Dangal is a much-needed breath of fresh air in Indian cinema with its ageing heroes romancing young heroines.
Profound wisdom emanates from the simpler moments of life, when one halts for a moment and changes perspective. So is the case when a 14-year old bride says to the disgruntled daughters of Mahavir Singh Phogat, “Your father at least takes an interest in you. He accepts your existence and is striving to give your life a shape worthy enough of dignity.”
That is enough to awaken in the daughters a renewed zeal to follow the drill and agonizingly disciplined regime their father has set for them.
Indian cinema needed this Dangal for so many reasons! We will digress for a while but well, I am inundated with so many thoughts that each reason can make a blog post in itself.
The Indian male protagonist is so self-centered to date that very rarely do we see him allowing himself to look anything less than perfect. He always wants to be in command and if possible, present in every frame right till the end. His real age notwithstanding, he is the epitome of eternal youth. He has to romance beauties half his age. He has to win and if he cannot, he will use his progeny to break his bones to near death (Apne, remember?) There are long drawn guilt trips for the poor unsuspecting progeny and ultimately a grander end.
Cut to Dangal. (Spoiler alert ahead)
We have a National Wrestling Champion, mired in financial difficulties, living in a regret-filled silence; regret at not able to continue his wrestling journey and not getting a gold at an international level. His desire, “My son will continue my legacy!”, is squashed as he has four girls.
There are no loud complaints and neither is he ignoring his girls. In fact he says, “I love them but they cannot fulfill my wish.” A silent acceptance of fate as he puts away all his medals. Did I forget to tell you, it was, and is Aamir Khan?
Aamir Khan has certainly changed the definition of what a mainstream ‘hero’ is. The silent, pigheaded, doggedly determined father who lets criticism simply go, unaffected. I had to remind myself, it is Aamir Khan who was Mahavir Singh Phogat! (Shahrukh Khan and Salman Khan ought to actually take a leaf out of his book and well, just take a cue!)
Aamir Khan as Mahavir Singh Phogat is so adorable with this big paunch and Haryaanvi dialect. There is a very simple equation with his wife, Daya Kaur played by Sakshi Tanwar – “I don’t understand your decisions but…” and he requests “Ek saal de de munne…”
Aamir dominates the screen as the father with an ambition… a father with a vision; a father with an iron hand at discipline and yet, one who is willing to change perspectives. I too wish to say “Kaash ye mere Pappa hote…”
Another reason why Indian Cinema needed this Dangal
It is a Dangal of sorts for its perspective on the girl-boy paradigm. What they can or cannot do or rather, what we think ‘they can or cannot do’! Again from deeper disappointment and little moments, the mindset changes in a father who is living in a very orthodox, rural set up.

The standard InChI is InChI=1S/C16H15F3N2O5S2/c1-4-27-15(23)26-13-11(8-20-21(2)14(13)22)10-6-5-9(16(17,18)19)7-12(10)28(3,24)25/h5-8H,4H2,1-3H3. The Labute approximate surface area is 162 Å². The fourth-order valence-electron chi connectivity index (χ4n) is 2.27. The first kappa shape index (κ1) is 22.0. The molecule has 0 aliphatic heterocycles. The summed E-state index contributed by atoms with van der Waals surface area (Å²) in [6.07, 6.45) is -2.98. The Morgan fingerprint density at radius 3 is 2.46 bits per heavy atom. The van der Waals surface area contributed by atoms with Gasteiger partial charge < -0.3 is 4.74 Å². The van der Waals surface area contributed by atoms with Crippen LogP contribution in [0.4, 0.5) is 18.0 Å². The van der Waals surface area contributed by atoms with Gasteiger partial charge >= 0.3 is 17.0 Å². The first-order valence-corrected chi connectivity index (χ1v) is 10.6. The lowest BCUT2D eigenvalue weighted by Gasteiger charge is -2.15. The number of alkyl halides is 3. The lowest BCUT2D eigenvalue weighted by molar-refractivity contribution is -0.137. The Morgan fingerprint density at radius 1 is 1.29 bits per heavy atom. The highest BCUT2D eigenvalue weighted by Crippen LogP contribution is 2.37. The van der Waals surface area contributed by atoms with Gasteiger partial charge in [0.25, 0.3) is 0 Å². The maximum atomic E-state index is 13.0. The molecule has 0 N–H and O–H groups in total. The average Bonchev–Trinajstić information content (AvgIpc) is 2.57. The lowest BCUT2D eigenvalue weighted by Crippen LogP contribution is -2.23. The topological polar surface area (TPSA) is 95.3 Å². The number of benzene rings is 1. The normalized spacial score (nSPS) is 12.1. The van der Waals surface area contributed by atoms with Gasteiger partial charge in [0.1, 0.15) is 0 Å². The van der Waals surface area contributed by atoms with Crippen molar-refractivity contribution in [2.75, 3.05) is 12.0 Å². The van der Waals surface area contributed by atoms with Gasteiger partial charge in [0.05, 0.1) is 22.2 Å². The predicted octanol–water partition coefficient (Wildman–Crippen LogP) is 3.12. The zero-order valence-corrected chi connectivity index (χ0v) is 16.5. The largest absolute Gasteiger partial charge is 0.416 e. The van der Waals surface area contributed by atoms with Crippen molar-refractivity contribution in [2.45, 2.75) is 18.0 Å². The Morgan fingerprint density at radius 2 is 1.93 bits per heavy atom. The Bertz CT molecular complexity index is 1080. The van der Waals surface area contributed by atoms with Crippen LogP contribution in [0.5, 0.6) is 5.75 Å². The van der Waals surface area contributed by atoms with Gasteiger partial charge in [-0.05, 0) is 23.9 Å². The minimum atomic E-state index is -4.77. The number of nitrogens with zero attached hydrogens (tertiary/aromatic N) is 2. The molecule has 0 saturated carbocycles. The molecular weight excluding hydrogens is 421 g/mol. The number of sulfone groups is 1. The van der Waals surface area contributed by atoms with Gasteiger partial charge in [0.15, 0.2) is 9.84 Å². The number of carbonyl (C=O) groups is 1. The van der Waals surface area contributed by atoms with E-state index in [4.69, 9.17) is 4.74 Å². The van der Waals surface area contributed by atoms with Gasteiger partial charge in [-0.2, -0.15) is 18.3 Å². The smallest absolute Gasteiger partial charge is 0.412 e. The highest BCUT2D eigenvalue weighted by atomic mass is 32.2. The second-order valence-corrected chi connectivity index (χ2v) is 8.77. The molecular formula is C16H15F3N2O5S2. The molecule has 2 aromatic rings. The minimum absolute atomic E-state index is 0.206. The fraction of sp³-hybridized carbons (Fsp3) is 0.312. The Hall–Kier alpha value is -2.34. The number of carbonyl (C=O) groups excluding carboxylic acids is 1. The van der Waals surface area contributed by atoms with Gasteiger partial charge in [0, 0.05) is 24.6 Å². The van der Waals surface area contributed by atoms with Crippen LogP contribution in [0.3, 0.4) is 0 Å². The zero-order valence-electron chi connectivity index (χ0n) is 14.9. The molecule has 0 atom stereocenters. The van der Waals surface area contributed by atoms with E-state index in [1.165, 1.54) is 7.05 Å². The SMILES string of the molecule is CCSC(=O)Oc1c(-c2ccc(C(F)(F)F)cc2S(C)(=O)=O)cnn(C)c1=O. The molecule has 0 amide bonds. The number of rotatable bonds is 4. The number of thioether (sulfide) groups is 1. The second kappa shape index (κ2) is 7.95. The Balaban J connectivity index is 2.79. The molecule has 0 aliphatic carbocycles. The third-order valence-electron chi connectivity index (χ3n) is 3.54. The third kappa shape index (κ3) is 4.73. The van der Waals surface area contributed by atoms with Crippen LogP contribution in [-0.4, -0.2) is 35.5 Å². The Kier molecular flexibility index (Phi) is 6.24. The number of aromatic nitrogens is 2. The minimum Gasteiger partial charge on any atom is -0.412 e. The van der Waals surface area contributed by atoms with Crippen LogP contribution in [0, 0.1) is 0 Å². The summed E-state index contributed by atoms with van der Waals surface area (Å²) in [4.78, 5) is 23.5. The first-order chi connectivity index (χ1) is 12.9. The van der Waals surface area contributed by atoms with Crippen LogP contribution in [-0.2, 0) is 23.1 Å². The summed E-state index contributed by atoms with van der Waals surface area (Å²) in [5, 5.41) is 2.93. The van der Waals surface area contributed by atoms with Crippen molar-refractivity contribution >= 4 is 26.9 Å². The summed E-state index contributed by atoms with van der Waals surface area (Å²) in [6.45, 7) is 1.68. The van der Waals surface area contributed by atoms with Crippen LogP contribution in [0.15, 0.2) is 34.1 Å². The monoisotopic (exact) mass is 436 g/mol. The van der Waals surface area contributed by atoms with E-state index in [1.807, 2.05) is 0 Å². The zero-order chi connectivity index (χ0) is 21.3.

A man who goes about declaring “Pehelwaani khoon me hoti hai…” is willing to do a gleeful roundabout for his pehelwaan girls. He is still within this stereotype zone when he hits his nephew for hitting other boys and a few mangled kids stand up complaining. The glee on his face when he asks his girls, “Kaise maara?” is priceless. That is the moment when a perspective emerges within that “Girls can get a gold medal too!”
Those moments are now priceless for me. I wish my parents too had a chat of this nature when I stood on the threshold of adulthood and fought to continue my studies post graduation. I did have my way but not without arguments and heartache. The reason? “A Groom that educated will be scarce.” Well…
At this moment when the father decides to enroll his girls in his strict wrestling course, they have no clue of what awaits them. But the girl in me so rejoiced at the turnaround of a Dad to prepare his girls for a robust future with the full faith that they can. The perspective shift is so apparent in every scene that shreds misogyny to pieces.
Sometimes the excuses given are the same as the very reasons cited by girls who would cry foul when growing up and ask for liberation. “We cannot run in salwaar kameez!” is not only the rant of those two girls but also so many in the nation.
He silently asks for his nephew’s clothes and hands them over to his wife to alter them to suit the girls.
“Our hair becomes filthy and we are facing trouble!” They complain.
So he decides, “Chop it off!” much to the chagrin and embarrassment of the girls who meant it as an excuse.
While it is the father’s ambition determined to cut out all reasons, the very tenets of misogyny are questioned in an eloquent way. Should raiment or curls determine someone’s worth or do we get overly attached to these external standards and judgments? It is time to remove our strict adherence to these norms, strip the long held beliefs and ask, “How are girls or boys any different in spirit?”
In movies like Mary Kom and Saala Khadoos, while pointing out the hard work, there was a tendency to overdo and dramatize to the point of making it sound unrealistic. It made one feel that only those who are made of steel or a different material may be capable. Not me or you or my children or yours. Indian Cinema needs a Dangal to demonstrate how from scratch, a sportsperson is molded out of sheer diligence and vision.